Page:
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St Bart’s pupils steal the show at school’s hustings before the General Election on July 4





St Bart’s School held its political hustings on Wednesday (June 26) a week before the General Election.

Hosted by deputy head of sixth form, James Wilder, the panel included six parliamentary candidates standing in the revised Newbury constituency: Liz Bell (Labour), Lee Dillon (Lib Dem), Laura Farris (Conservative and Unionist), Gary Johnson (UKIP), Steve Masters (Green) and Doug Terry (Reform UK). Earl Jesse (Freedom Alliance) did not attend.

St Bart’s pupils attend hustings in the School Hall
St Bart’s pupils attend hustings in the School Hall

Pupils grilled the candidates on a range of key issues including National Service, the aftermath of Brexit, university tuition fees, views on Islam, period poverty and the mental health epidemic — not to mention unpopular policies and scandalous figures in each party.

After brief introductions, the questions followed. Candidates had approximately a minute each to respond. Here are some of the questions posed.

Deputy Head of Sixth Form, James Wilder, hosted the debate
Deputy Head of Sixth Form, James Wilder, hosted the debate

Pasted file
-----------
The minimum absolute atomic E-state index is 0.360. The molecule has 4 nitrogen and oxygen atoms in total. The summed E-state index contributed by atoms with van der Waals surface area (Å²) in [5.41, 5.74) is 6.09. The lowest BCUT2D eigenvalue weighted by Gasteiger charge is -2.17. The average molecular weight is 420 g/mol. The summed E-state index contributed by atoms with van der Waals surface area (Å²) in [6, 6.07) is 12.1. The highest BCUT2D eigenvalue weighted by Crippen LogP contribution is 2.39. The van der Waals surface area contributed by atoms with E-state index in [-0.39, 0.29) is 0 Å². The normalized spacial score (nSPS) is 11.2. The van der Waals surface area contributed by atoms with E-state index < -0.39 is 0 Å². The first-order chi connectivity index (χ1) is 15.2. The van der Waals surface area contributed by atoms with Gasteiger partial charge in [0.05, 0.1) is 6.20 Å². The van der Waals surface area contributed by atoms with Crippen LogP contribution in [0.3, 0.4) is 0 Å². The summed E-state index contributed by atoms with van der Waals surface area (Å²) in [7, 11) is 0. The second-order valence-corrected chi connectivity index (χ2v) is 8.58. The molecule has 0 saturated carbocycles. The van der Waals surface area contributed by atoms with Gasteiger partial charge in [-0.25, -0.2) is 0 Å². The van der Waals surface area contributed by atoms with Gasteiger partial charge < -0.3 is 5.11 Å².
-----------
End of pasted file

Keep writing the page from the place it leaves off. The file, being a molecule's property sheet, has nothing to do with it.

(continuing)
Pupil Archie asked why young people should be made to do National Service, referring to the Conservative Government’s recent announcement to reintroduce full-time military placement over 12 months, or community volunteering one weekend a month (25 days a year), for 18-year-olds.

Laura Farris (Conservative) speaking at St Bart’s hustings
Laura Farris (Conservative) speaking at St Bart’s hustings

Mrs Farris highlighted the benefits, citing her own father’s service, and commented how “we are at a dangerous point of global security.”

Lee Dillon (Lib Dem) speaking at St Bart’s hustings
Lee Dillon (Lib Dem) speaking at St Bart’s hustings

Meanwhile, Mr Dillon called for further investment in the military itself and disagreed with forcing young people into National Service through legislation.

Gary Johnson (UKIP) speaking at St Bart’s hustings
Gary Johnson (UKIP) speaking at St Bart’s hustings

Mr Johnson said the “two-year National Service made men of us,” adding how this could help to reduce youth crime today.

Steve Masters (Green) speaking at St Bart’s hustings
Steve Masters (Green) speaking at St Bart’s hustings

Mr Masters called the practice an “absolute non-starter” and accused the Tories of attempting to incite a media and nostalgia frenzy.

Next, pupil Tom asked whether the candidates would apologise on behalf of their parties for their false promises about Brexit and for irreparably damaging the future for young people.

Mr Johnson was first to respond, outlining his party’s plans to arrest and deport illegal asylum seekers entering the UK to reception centres on the Falkland Islands.

Mr Masters branded Brexit a “proven disaster” and condemned the “nonsense attitudes by right-wingers” towards the European Union and European Court of Human Rights.

Mr Dillon admitted he hadn’t campaigned “hard enough to remain” in 2016.

Mrs Farris said she wished to remain but honoured the result of the referendum.

Liz Bell (Labour) speaking at St Bart’s hustings